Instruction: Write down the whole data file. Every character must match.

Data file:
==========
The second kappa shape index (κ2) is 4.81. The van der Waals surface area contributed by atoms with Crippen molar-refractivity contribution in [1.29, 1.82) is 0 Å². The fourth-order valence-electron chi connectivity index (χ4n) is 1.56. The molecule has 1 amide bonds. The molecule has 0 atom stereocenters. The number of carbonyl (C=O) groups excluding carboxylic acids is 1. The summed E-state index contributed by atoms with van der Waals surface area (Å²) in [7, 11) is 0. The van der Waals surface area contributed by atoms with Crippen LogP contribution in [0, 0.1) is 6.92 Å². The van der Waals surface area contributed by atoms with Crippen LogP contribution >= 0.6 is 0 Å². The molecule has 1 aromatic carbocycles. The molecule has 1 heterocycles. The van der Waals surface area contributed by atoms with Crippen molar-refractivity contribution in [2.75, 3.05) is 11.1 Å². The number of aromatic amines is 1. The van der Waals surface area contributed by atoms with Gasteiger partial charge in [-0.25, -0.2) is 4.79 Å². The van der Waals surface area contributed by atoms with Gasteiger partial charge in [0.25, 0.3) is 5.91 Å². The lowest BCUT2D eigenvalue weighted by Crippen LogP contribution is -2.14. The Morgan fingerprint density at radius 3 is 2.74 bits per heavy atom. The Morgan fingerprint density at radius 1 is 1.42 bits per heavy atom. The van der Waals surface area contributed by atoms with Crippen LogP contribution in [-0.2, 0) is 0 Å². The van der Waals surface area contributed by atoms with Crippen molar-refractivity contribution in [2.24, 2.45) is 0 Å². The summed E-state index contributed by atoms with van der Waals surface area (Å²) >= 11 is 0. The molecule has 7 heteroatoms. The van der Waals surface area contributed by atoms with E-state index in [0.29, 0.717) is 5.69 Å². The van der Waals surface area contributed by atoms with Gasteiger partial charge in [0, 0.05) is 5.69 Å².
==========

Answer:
The second kappa shape index (κ2) is 4.81. The van der Waals surface area contributed by atoms with Crippen molar-refractivity contribution in [1.29, 1.82) is 0 Å². The fourth-order valence-electron chi connectivity index (χ4n) is 1.56. The molecule has 1 amide bonds. The molecule has 0 atom stereocenters. The number of carbonyl (C=O) groups excluding carboxylic acids is 1. The summed E-state index contributed by atoms with van der Waals surface area (Å²) in [7, 11) is 0. The van der Waals surface area contributed by atoms with Crippen LogP contribution in [0, 0.1) is 6.92 Å². The van der Waals surface area contributed by atoms with Crippen LogP contribution >= 0.6 is 0 Å². The molecule has 1 aromatic carbocycles. The molecule has 1 heterocycles. The van der Waals surface area contributed by atoms with Crippen molar-refractivity contribution in [2.75, 3.05) is 11.1 Å². The number of aromatic amines is 1. The van der Waals surface area contributed by atoms with Gasteiger partial charge in [-0.25, -0.2) is 4.79 Å². The van der Waals surface area contributed by atoms with Gasteiger partial charge in [0.25, 0.3) is 5.91 Å². The lowest BCUT2D eigenvalue weighted by Crippen LogP contribution is -2.14. The Morgan fingerprint density at radius 3 is 2.74 bits per heavy atom. The Morgan fingerprint density at radius 1 is 1.42 bits per heavy atom. The van der Waals surface area contributed by atoms with Crippen LogP contribution in [-0.2, 0) is 0 Å². The van der Waals surface area contributed by atoms with Crippen molar-refractivity contribution in [2.24, 2.45) is 0 Å². The summed E-state index contributed by atoms with van der Waals surface area (Å²) >= 11 is 0. The molecule has 7 heteroatoms. The van der Waals surface area contributed by atoms with E-state index in [0.29, 0.717) is 5.69 Å². The van der Waals surface area contributed by atoms with Gasteiger partial charge in [0, 0.05) is 5.69 Å².